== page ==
- For other purposes of FFCRA, such as identifying healthcare providers who may advise an employee to self-quarantine for COVID-19 related reasons, a narrower definition of the term will be used. This narrower definition includes “medical professionals who are capable of diagnosing serious health conditions in light of the FMLA’s requirement for such healthcare providers to issue certifications regarding the nature and probable duration of serious health conditions.”
No Retroactive Credit
The updates also clarified that employees cannot use paid sick leave or expanded FMLA leave retroactively. In other words, employers don’t need to pay for unpaid or partially paid leave taken before April 1, 2020. Additionally, employers that voluntarily provided paid leave prior to April 1 must still offer the entirety of the FFCRA paid sick leave, and emergency FMLA leave to which these employees are entitled. Moreover, these employers must provide this paid leave, regardless of whether such employees took additional paid leave voluntarily offered by the employer.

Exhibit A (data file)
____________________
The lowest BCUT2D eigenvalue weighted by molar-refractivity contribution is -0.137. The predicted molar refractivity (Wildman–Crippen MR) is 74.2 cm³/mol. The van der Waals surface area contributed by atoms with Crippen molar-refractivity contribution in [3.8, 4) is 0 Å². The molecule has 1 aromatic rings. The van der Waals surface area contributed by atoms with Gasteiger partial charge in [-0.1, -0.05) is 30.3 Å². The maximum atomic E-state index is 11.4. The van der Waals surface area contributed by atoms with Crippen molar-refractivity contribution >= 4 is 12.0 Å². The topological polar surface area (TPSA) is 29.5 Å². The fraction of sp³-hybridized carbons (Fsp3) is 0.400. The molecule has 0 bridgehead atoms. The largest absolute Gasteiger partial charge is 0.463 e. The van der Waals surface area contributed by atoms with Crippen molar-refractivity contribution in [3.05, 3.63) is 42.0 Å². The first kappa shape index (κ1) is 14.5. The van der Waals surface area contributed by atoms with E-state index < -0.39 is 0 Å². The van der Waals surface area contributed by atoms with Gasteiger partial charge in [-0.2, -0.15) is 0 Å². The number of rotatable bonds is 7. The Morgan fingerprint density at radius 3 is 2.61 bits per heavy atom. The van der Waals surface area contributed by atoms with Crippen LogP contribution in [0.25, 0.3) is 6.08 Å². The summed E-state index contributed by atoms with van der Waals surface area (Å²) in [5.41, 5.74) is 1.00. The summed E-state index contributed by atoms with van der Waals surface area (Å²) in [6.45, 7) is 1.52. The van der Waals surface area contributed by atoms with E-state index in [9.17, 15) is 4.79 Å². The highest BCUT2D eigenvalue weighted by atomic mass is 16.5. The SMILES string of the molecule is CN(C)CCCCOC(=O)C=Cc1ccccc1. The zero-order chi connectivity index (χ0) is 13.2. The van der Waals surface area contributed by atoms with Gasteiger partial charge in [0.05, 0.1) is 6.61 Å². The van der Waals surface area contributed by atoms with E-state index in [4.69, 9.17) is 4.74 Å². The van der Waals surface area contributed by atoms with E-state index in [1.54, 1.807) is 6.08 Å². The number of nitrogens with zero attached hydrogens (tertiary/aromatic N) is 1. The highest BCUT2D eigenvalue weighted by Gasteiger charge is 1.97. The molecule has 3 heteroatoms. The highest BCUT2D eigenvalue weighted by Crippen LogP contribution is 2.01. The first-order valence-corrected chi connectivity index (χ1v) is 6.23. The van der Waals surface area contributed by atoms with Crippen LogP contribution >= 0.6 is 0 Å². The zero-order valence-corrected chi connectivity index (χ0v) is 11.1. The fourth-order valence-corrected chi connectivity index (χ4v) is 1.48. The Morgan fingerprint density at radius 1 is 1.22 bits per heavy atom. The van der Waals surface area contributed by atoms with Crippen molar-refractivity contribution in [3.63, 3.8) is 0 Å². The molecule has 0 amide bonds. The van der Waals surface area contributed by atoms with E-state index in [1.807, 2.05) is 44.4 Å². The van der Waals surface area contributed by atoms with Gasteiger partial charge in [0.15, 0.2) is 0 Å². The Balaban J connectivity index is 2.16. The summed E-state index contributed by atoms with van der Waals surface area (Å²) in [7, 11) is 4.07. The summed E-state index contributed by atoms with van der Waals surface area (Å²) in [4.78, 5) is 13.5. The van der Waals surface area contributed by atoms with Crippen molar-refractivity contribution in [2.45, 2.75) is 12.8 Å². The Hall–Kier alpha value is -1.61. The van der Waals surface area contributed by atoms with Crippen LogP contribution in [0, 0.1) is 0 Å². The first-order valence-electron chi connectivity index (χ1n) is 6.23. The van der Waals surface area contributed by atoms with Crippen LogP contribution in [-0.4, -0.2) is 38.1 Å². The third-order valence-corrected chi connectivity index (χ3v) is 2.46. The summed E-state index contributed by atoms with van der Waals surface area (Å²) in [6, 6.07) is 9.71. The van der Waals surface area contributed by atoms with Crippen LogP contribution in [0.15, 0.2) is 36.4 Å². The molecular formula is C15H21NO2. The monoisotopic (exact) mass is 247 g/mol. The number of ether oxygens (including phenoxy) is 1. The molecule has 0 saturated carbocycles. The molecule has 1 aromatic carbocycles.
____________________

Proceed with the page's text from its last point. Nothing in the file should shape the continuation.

The COVID-19 pandemic, and the recent legislation passed to help employees and employers cope with it, are ever-changing. So, make sure you keep checking in with The Olson Group. We’ll help you stay up-to-date on all COVID-19 related changes, including FFCRA updates.
And, if you have any questions about COVID-19, the FFCRA, or anything employee benefits related, contact The Olson Group, today!